Even though cars are generally safe, car accidents are not exactly rare. When crashes happen, of course, individuals often suffer injuries. In fact, according to the National Safety Council, doctors treat almost 5 million accident victims annually.
Accident-associated injuries can range from minor to severe and life-threatening, with spinal compressions being on the more serious side. Officially called spinal myelopathy, compressions squish the spinal cord as it passes through the neck or back.
Symptoms of spinal myelopathy
Spinal myelopathy can happen with age as bones in the spinal column naturally degrade. It also can come from trauma, such as a car accident. Either way, if you have the condition, you are likely to have one or more of the following symptoms:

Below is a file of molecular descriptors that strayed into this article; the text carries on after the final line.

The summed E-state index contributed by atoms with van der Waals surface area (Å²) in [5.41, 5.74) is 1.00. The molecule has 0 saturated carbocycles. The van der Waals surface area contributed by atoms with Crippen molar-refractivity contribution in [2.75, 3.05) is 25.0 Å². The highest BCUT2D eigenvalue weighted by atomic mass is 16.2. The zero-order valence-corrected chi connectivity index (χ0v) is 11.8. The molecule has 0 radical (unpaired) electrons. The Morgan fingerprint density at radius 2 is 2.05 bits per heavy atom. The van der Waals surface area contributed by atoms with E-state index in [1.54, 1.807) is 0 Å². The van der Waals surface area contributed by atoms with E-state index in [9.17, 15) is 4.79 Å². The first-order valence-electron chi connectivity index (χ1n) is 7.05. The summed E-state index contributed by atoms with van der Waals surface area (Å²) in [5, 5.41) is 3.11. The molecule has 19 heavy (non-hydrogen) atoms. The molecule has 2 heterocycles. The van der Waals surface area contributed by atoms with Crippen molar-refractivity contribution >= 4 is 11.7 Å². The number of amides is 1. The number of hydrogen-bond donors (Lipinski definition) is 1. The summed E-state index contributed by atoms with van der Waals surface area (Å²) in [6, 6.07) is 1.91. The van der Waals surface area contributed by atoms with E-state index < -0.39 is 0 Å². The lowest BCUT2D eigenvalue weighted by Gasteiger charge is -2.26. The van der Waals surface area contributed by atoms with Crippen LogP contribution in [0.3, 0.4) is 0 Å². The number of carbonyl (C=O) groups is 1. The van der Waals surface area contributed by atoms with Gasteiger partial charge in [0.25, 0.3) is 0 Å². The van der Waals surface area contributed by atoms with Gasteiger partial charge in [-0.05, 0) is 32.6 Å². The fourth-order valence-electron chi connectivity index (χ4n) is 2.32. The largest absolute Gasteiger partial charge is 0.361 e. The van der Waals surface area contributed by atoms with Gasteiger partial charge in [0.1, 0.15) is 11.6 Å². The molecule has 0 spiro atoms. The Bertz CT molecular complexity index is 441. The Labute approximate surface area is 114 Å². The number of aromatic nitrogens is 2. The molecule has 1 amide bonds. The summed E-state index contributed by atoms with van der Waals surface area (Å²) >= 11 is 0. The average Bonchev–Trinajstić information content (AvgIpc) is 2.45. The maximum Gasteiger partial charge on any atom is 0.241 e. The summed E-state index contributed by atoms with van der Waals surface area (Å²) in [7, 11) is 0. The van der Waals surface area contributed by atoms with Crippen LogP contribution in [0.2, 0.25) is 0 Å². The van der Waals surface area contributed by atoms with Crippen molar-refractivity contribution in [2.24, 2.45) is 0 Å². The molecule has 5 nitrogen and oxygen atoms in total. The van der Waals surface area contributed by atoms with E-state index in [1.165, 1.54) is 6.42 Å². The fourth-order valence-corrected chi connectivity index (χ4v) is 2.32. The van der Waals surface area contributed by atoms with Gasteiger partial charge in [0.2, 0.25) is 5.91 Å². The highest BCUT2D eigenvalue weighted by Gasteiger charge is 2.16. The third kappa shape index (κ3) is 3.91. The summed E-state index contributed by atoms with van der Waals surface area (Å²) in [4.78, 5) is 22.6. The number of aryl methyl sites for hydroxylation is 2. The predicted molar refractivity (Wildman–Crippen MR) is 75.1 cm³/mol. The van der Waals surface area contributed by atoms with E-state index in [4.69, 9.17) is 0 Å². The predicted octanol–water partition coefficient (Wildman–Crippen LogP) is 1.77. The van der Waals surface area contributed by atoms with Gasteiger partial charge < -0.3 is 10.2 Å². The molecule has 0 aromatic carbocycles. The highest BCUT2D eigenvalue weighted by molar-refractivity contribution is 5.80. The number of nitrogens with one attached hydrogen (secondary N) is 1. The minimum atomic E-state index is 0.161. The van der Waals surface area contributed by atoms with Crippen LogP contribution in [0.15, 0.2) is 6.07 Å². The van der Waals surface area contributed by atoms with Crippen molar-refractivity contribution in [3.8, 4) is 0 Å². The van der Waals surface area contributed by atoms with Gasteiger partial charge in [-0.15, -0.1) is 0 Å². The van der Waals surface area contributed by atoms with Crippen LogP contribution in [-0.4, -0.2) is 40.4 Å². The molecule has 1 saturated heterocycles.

- Pain in your neck, back, arms or legs
- Numbness or tingling in your extremities
- Problems with fine motor skills, such as typing or buttoning a shirt
- Difficulty controlling balance
A medical emergency
Mild spinal myelopathy can be hard to detect, especially if you are mostly asymptomatic. If you have a more severe case, though, you should treat the condition as a medical emergency. After all, untreated spinal myelopathy can cause long-term damage to your spinal cord, potentially exposing you to paralysis and other life-altering consequences.
A treatable condition
Spinal myelopathy is treatable for many patients. After doctors diagnose the condition, they may recommend surgery. You also might need physical and occupational rehabilitation to regain sensation and movement.
Ultimately, while treating spinal myelopathy is likely to be expensive, you might have grounds to pursue financial compensation from the driver who caused the accident that compressed your spine.